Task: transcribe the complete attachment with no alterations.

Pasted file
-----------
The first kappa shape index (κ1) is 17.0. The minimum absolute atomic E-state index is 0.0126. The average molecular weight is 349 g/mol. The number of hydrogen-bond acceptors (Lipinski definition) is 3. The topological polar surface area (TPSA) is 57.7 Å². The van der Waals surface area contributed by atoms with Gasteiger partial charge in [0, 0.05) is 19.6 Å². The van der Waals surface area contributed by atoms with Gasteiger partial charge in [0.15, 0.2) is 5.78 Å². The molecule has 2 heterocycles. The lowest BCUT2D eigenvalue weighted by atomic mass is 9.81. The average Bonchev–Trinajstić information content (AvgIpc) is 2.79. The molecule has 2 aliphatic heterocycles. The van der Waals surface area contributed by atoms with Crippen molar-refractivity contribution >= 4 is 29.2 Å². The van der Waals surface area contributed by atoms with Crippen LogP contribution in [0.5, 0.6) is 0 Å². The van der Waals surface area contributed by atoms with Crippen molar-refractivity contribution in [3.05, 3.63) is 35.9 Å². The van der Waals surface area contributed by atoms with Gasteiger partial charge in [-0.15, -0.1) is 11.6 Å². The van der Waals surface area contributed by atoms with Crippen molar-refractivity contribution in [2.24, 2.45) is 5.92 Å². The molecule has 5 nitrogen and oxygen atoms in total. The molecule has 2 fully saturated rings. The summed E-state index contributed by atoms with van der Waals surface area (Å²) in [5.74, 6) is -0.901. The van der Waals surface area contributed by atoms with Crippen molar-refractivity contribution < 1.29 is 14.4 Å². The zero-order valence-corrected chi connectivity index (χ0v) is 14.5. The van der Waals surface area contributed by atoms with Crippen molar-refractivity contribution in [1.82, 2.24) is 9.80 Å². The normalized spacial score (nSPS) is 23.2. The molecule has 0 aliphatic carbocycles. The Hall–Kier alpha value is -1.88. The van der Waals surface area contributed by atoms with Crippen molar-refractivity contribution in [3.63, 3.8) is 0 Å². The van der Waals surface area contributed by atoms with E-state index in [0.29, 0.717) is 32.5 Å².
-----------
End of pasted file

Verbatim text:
The first kappa shape index (κ1) is 17.0. The minimum absolute atomic E-state index is 0.0126. The average molecular weight is 349 g/mol. The number of hydrogen-bond acceptors (Lipinski definition) is 3. The topological polar surface area (TPSA) is 57.7 Å². The van der Waals surface area contributed by atoms with Gasteiger partial charge in [0, 0.05) is 19.6 Å². The van der Waals surface area contributed by atoms with Gasteiger partial charge in [0.15, 0.2) is 5.78 Å². The molecule has 2 heterocycles. The lowest BCUT2D eigenvalue weighted by atomic mass is 9.81. The average Bonchev–Trinajstić information content (AvgIpc) is 2.79. The molecule has 2 aliphatic heterocycles. The van der Waals surface area contributed by atoms with Crippen molar-refractivity contribution >= 4 is 29.2 Å². The van der Waals surface area contributed by atoms with Crippen LogP contribution in [0.5, 0.6) is 0 Å². The van der Waals surface area contributed by atoms with Crippen molar-refractivity contribution in [3.05, 3.63) is 35.9 Å². The van der Waals surface area contributed by atoms with Gasteiger partial charge in [-0.15, -0.1) is 11.6 Å². The van der Waals surface area contributed by atoms with Crippen molar-refractivity contribution in [2.24, 2.45) is 5.92 Å². The molecule has 5 nitrogen and oxygen atoms in total. The molecule has 2 fully saturated rings. The summed E-state index contributed by atoms with van der Waals surface area (Å²) in [5.74, 6) is -0.901. The van der Waals surface area contributed by atoms with Crippen molar-refractivity contribution < 1.29 is 14.4 Å². The zero-order valence-corrected chi connectivity index (χ0v) is 14.5. The van der Waals surface area contributed by atoms with Crippen molar-refractivity contribution in [1.82, 2.24) is 9.80 Å². The normalized spacial score (nSPS) is 23.2. The molecule has 0 aliphatic carbocycles. The Hall–Kier alpha value is -1.88. The van der Waals surface area contributed by atoms with Crippen molar-refractivity contribution in [3.63, 3.8) is 0 Å². The van der Waals surface area contributed by atoms with E-state index in [0.29, 0.717) is 32.5 Å².